History of the Hemingway
Kanala country house.
Kanala’s privileged location in the centre of the Urdaibai reserve has always attracted humankind for its charms and for its fertile lands.
Kanala’s privileged location in the centre of the Urdaibai reserve has always attracted humankind for its charms and for its fertile soils. Our family, consisting of my parents, myself and my younger brother, made a living from a dairy farm during a large part of our childhood; I have very special memories of that time, of the contact with animals, of nature overflowing with life, and of crickets chirping in the long summer afternoons. For several long years, my father and his partners worked to dig channels in the Isla district mudflats, adding fertilisers which helped to create 40 hectares of productive land on which the animals would graze and where they would also cut fresh grass rich in salt for storage in the Astei farmhouse silo. On summer weekends it was a regular occurrence in our family to have a picnic on the fresh grass and smell the fragrance of the flowers blowing in the gentle sea breeze. Those early years of my life sped by and we had to put our dairy activity to one side in order to tackle the new challenges thrown at us by nature, more closely connected to the building industry and using very noble materials such as wood. In this estuary going by name of Urdaibai, the summer sea breeze blows constantly, and with even more strength in autumn when the prevailing winds blow in from the south or the south-west(known by the locals as Erreka haize).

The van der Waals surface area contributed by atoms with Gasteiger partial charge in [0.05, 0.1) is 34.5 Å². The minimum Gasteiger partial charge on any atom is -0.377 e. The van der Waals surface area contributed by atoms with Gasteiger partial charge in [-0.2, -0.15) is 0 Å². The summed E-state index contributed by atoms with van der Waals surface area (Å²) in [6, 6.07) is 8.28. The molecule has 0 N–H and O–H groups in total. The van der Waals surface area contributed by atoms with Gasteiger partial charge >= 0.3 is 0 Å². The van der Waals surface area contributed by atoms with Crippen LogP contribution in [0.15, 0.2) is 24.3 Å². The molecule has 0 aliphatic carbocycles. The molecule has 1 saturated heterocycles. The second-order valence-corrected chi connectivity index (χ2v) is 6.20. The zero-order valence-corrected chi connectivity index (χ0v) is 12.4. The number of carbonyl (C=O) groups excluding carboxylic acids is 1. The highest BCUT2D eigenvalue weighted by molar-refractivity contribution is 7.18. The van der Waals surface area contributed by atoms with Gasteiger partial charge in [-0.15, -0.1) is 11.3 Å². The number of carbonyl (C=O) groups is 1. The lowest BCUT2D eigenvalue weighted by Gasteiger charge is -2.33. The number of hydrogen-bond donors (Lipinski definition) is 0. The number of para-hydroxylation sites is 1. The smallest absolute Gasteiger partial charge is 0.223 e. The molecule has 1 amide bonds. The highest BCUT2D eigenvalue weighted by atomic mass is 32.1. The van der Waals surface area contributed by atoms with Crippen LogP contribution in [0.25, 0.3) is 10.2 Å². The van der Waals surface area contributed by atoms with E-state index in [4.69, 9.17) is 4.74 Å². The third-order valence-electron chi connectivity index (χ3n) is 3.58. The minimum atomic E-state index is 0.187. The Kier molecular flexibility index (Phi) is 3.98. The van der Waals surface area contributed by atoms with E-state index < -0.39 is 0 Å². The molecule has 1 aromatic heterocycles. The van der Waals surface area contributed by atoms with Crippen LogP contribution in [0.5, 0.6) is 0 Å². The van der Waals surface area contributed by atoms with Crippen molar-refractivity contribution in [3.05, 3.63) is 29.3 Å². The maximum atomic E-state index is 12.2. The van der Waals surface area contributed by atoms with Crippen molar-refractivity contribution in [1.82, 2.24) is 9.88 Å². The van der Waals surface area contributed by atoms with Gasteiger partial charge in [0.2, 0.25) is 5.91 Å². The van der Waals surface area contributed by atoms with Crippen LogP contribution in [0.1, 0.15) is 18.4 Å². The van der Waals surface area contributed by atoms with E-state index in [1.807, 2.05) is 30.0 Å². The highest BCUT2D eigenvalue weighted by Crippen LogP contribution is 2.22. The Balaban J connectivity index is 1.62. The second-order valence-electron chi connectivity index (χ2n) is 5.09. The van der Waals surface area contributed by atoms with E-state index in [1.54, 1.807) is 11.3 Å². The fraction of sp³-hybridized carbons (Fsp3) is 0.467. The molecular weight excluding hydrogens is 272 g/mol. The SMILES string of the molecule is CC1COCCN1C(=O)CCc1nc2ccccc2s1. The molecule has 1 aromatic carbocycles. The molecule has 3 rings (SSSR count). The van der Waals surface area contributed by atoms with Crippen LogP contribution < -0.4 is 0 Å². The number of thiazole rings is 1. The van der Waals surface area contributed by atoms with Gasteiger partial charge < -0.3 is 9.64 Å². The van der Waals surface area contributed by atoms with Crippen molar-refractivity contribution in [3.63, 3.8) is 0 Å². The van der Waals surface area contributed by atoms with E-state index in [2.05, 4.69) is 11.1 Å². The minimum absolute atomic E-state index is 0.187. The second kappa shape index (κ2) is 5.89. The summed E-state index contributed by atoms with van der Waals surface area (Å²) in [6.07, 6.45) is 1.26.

One day, on Kanala beach, I tried surfing with a kite, immediately falling in love with this new sport in the unbeatable setting of the Urdaibai reserve, with its clear and rather shallow water.
We met Jaime Arríen Bidasolo, a man of tremendous kindness, humour and worldliness due to having worked on cruise ships in many parts of the world. He offered us the chance to buy the Garuna atzekoa “Txune” farmhouse, where we realised the opportunity to continue expanding our existing tourist endeavour at the Ea-Astei houses. This new challenge meant turning the old Kanala farmhouse into an exclusive country house, but without losing its essence. To do it, we mainly used 100% natural materials, such as local Monterrey pine and larch, while making the most of salvaged materials. We turned it into an example of reinterpreting the Basque farmhouse, adapting it to the new modern needs and making the building’s energy efficiency as low as possible. The farmhouse is completely built using Ego-CLT & Ego-CLT-Mix cross-laminated panels made by Egoin, while for the forged work we chose an innovative system of wood and concrete composite for the purposes of reduced thickness. This system involves using prestressed cross-laminated panels with metal elements inserted using a two-component resin serving as a connection between the concrete and the wood. Here the idea is to apply traction to the cross-laminated panels while attracting compression from the concrete part. For the heating and cooling system, the house has a large 5000 litre inertia tank fed by a biomass boiler running on waste wood chips assisted by the solar thermal panels on the roof.
Over these last years, the Txune farmhouse has had to overcome numerous obstacles on the road to becoming a country house, but we’re convinced that it has all been worth the effort, and the arrival of every new customer encourages us to continue the struggle to turn our Hemingway Kanala House into an exclusive destination and a reference throughout the Basque Country.